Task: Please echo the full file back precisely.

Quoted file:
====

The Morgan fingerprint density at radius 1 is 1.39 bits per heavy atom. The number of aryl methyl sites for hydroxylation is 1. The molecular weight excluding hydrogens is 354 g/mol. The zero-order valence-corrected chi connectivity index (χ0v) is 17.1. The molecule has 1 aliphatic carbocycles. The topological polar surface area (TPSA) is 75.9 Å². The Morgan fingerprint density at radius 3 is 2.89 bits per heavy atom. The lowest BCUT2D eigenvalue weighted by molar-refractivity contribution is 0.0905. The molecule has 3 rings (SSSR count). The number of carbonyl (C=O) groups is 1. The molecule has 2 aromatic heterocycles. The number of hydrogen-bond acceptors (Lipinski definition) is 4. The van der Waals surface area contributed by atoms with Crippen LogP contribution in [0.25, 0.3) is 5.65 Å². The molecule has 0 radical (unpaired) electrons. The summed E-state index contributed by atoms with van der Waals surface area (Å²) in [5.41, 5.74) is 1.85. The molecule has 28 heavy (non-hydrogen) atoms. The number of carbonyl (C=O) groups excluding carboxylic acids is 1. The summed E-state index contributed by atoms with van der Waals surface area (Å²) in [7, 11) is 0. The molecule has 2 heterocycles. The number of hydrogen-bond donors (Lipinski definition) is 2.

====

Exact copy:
The Morgan fingerprint density at radius 1 is 1.39 bits per heavy atom. The number of aryl methyl sites for hydroxylation is 1. The molecular weight excluding hydrogens is 354 g/mol. The zero-order valence-corrected chi connectivity index (χ0v) is 17.1. The molecule has 1 aliphatic carbocycles. The topological polar surface area (TPSA) is 75.9 Å². The Morgan fingerprint density at radius 3 is 2.89 bits per heavy atom. The lowest BCUT2D eigenvalue weighted by molar-refractivity contribution is 0.0905. The molecule has 3 rings (SSSR count). The number of carbonyl (C=O) groups is 1. The molecule has 2 aromatic heterocycles. The number of hydrogen-bond acceptors (Lipinski definition) is 4. The van der Waals surface area contributed by atoms with Crippen LogP contribution in [0.25, 0.3) is 5.65 Å². The molecule has 0 radical (unpaired) electrons. The summed E-state index contributed by atoms with van der Waals surface area (Å²) in [5.41, 5.74) is 1.85. The molecule has 28 heavy (non-hydrogen) atoms. The number of carbonyl (C=O) groups excluding carboxylic acids is 1. The summed E-state index contributed by atoms with van der Waals surface area (Å²) in [7, 11) is 0. The molecule has 2 heterocycles. The number of hydrogen-bond donors (Lipinski definition) is 2.